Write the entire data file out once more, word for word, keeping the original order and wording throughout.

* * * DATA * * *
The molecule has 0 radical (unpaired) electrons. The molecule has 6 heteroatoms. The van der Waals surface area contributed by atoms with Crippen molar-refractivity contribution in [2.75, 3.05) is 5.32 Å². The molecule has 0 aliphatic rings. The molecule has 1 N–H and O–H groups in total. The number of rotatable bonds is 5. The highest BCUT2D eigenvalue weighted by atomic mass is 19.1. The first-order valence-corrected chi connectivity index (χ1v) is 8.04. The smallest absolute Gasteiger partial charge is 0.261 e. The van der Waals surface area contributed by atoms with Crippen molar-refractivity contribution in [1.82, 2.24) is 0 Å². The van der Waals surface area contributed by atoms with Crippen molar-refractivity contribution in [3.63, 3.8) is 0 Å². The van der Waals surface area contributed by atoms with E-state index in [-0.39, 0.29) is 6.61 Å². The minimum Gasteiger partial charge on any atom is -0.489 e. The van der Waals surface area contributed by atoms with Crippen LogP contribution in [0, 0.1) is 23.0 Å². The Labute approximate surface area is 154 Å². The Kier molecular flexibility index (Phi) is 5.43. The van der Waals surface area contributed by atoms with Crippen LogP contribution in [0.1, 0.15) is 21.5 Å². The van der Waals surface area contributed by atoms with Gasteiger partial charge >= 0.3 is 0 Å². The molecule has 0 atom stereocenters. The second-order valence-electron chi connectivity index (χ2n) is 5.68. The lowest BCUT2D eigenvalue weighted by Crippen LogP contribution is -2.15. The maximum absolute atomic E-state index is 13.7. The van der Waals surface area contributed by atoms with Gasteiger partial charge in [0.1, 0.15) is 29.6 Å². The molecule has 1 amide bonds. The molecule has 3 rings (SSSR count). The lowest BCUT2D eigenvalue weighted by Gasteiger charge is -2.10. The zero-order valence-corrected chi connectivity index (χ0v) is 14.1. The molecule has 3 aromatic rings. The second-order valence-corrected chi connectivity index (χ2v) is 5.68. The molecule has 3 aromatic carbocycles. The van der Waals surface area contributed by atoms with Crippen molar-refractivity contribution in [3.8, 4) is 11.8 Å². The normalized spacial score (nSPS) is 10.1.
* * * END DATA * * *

The molecule has 0 radical (unpaired) electrons. The molecule has 6 heteroatoms. The van der Waals surface area contributed by atoms with Crippen molar-refractivity contribution in [2.75, 3.05) is 5.32 Å². The molecule has 0 aliphatic rings. The molecule has 1 N–H and O–H groups in total. The number of rotatable bonds is 5. The highest BCUT2D eigenvalue weighted by atomic mass is 19.1. The first-order valence-corrected chi connectivity index (χ1v) is 8.04. The smallest absolute Gasteiger partial charge is 0.261 e. The van der Waals surface area contributed by atoms with Crippen molar-refractivity contribution in [1.82, 2.24) is 0 Å². The van der Waals surface area contributed by atoms with Crippen molar-refractivity contribution in [3.63, 3.8) is 0 Å². The van der Waals surface area contributed by atoms with E-state index in [-0.39, 0.29) is 6.61 Å². The minimum Gasteiger partial charge on any atom is -0.489 e. The van der Waals surface area contributed by atoms with Crippen LogP contribution in [0, 0.1) is 23.0 Å². The Labute approximate surface area is 154 Å². The Kier molecular flexibility index (Phi) is 5.43. The van der Waals surface area contributed by atoms with Crippen LogP contribution in [0.1, 0.15) is 21.5 Å². The van der Waals surface area contributed by atoms with Gasteiger partial charge >= 0.3 is 0 Å². The molecule has 0 atom stereocenters. The second-order valence-electron chi connectivity index (χ2n) is 5.68. The lowest BCUT2D eigenvalue weighted by Crippen LogP contribution is -2.15. The maximum absolute atomic E-state index is 13.7. The van der Waals surface area contributed by atoms with Gasteiger partial charge in [0.1, 0.15) is 29.6 Å². The molecule has 1 amide bonds. The molecule has 3 rings (SSSR count). The lowest BCUT2D eigenvalue weighted by Gasteiger charge is -2.10. The zero-order valence-corrected chi connectivity index (χ0v) is 14.1. The molecule has 3 aromatic rings. The second-order valence-corrected chi connectivity index (χ2v) is 5.68. The molecule has 3 aromatic carbocycles. The van der Waals surface area contributed by atoms with Crippen molar-refractivity contribution in [3.8, 4) is 11.8 Å². The normalized spacial score (nSPS) is 10.1.